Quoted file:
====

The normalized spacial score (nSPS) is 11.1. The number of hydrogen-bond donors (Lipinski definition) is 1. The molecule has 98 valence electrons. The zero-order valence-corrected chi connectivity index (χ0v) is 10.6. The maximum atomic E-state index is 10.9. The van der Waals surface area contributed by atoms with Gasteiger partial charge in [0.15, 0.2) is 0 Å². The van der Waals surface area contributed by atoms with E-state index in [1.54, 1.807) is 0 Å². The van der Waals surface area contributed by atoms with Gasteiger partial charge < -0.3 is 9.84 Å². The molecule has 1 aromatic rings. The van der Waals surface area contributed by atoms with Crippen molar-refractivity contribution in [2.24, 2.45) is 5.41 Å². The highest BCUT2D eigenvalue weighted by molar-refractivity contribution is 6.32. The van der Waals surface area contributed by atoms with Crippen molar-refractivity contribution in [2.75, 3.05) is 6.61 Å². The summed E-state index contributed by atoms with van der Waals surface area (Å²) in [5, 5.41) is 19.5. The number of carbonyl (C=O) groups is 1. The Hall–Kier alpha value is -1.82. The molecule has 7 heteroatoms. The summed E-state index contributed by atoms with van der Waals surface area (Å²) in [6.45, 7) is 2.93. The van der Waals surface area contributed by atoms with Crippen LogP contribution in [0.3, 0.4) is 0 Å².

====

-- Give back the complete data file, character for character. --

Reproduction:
The normalized spacial score (nSPS) is 11.1. The number of hydrogen-bond donors (Lipinski definition) is 1. The molecule has 98 valence electrons. The zero-order valence-corrected chi connectivity index (χ0v) is 10.6. The maximum atomic E-state index is 10.9. The van der Waals surface area contributed by atoms with Gasteiger partial charge in [0.15, 0.2) is 0 Å². The van der Waals surface area contributed by atoms with E-state index in [1.54, 1.807) is 0 Å². The van der Waals surface area contributed by atoms with Gasteiger partial charge < -0.3 is 9.84 Å². The molecule has 1 aromatic rings. The van der Waals surface area contributed by atoms with Crippen molar-refractivity contribution in [2.24, 2.45) is 5.41 Å². The highest BCUT2D eigenvalue weighted by molar-refractivity contribution is 6.32. The van der Waals surface area contributed by atoms with Crippen molar-refractivity contribution in [2.75, 3.05) is 6.61 Å². The summed E-state index contributed by atoms with van der Waals surface area (Å²) in [5, 5.41) is 19.5. The number of carbonyl (C=O) groups is 1. The Hall–Kier alpha value is -1.82. The molecule has 7 heteroatoms. The summed E-state index contributed by atoms with van der Waals surface area (Å²) in [6.45, 7) is 2.93. The van der Waals surface area contributed by atoms with Crippen LogP contribution in [0.3, 0.4) is 0 Å².